Of all the pedal to the metal guitars and screaming vocals this weekend, the most memorable act I saw was Raleigh “conjurer of sound” Spookstina. Their set consisted of the artist crouching over their decks and playing a continuous wall of distorted sound for over half an hour, punctuated by a couple minutes of vocals and some plucking of guitar strings and, most notably, the rattling of chains. Some of the rattling was recorded, but a lot of it came from them picking up and dropping chains that were on the small triangular stage in the corner of the room. This crescendoed into one of the most surreal experiences of my life: Spookstina picked up what they later told us was a sewer ladder, walked into the audience, and started hitting it with a chain to a beat that apparently only they could hear.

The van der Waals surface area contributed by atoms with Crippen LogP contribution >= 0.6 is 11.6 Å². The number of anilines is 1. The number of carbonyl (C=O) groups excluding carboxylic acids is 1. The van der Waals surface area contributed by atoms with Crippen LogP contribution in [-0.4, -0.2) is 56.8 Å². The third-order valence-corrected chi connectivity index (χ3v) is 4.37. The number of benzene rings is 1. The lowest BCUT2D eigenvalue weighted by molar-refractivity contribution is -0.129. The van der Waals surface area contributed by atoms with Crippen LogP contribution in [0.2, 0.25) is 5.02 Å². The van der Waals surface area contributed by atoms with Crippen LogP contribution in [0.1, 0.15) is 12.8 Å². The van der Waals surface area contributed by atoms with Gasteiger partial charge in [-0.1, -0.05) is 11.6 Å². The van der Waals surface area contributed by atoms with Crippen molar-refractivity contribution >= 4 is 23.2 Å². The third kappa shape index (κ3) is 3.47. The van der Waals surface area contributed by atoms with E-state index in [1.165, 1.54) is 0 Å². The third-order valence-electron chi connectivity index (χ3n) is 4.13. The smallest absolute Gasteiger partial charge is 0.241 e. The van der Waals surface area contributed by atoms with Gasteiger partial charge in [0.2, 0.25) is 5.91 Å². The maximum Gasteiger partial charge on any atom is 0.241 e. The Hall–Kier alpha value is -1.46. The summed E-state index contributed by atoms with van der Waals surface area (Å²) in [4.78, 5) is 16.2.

What really made that work was how close the audience was to the action, and that was a major part of the experience. Artists were just hanging out in the bar after the show and were happy to be interviewed by a college radio station. Indie folk band Honey Magpie didn’t have any merch at the merch table; my friend and I got t-shirts by talking to them after their set and paying the lead singer on Venmo. It was adaptable too. There were plans for an outdoor day party with an art market on nearby Graham Street, but when rain started coming down, they just moved everything inside the Local 506 and kept the fun going. There weren’t many people there during the day, but those who showed up between 1 and 7 p.m. got to experience some great sets. I didn’t expect to hear much country music at Manifest, but Charly out of Lumberton NC surprised me with an emotionally resonant and personal hour of music.